Congressman Darrell Issa is headed south of the border to Mexico this week as more evidence shows guns sold to Mexican drug cartels through the Obama Justice Department's Operation Fast and Furious were used to kill innocents, specifically in a high profile case involving a Mexican attorney after he was tortured extensively.
Two guns sold to a Mexican cartel and used in the high-profile kidnapping and murder of a Mexican lawyer last year were purchased under the U.S. Justice Department's failed anti-gun trafficking program Operation Fast and Furious.
U.S. law enforcement sources and officials in Washington told Fox News that two AK-47s were purchased in Arizona by a straw buyer — someone who legally buys guns, then illegal sells them to a third party – and were allowed to “walk” into Mexico. Police recovered the guns in the course of their investigation of the kidnapping of Mario Gonzalez Rodriguez.
Gonzales, brother of the now former attorney general of Chihuahua, Patricia Gonzalez Rodriguez, was kidnapped in October. He was taken by six gunmen from the Sinaloa cartel and tortured extensively over two weeks.
Three videos posted online show Gonzalez surrounded by hooded armed men with his hands and feet bound and apparently being electrocuted with electrical devises attached to his feet.
Gonzalez’s body was found last November in a shallow grave outside the city after armed federal police forces raided the kidnappers' compound. Mexican officials arrested the suspects and confiscated the guns.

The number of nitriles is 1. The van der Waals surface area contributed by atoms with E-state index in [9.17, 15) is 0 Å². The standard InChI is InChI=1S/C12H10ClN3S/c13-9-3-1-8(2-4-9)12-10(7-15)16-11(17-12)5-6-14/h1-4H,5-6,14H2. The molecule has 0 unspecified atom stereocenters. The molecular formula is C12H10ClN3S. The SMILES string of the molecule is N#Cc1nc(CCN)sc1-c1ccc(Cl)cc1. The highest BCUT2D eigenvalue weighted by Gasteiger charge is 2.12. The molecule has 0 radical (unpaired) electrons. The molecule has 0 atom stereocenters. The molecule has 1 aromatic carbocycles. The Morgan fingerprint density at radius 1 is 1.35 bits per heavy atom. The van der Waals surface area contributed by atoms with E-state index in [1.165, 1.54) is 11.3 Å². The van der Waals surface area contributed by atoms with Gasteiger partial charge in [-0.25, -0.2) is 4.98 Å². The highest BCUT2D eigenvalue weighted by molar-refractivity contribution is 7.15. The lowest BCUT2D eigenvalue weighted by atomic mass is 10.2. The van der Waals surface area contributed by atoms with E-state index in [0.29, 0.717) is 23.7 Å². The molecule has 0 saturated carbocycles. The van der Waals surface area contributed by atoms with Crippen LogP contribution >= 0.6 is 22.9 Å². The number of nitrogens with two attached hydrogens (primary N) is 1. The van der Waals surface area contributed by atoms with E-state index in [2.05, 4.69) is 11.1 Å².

Mexico was not told the confiscated guns were part of the U.S. Bureau of Alcohol, Tobacco, Firearms and Explosives’ Operation Fast and Furious until the past week.
Remember, officials in the Mexican government claim they were never informed about Operation Fast and Furious, yet has been seeing the deadly results of it. Issa is traveling there to bring them up to speed on the situtation.
On Friday, oversight committee Chairman Darrell Issa (R-Vista), who has been leading the investigation of the ATF operation with Sen. Charles E. Grassley (R-Iowa), will travel with a bipartisan delegation to Mexico, partly in an attempt to draw the government there further into the investigation.
In a letter this week to Mexico's U.S. ambassador, Arturo Sarukhan, Issa and Grassley requested serial numbers of all firearms recovered in "substantial" violent crimes, along with the numbers of any other weapons that government officials have reason to believe may be connected to the operation.
"This information would be tremendously helpful to us in determining the full scale of the effects of Operation Fast and Furious, which includes the deaths of both Mexican and American citizens," the two lawmakers wrote. "We have a shared interest with you in getting to the bottom of this matter."
Issa will be joined by eight other U.S. lawmakers for meetings Saturday in Mexico City at the federal police command center and also with representatives of the U.S. Embassy.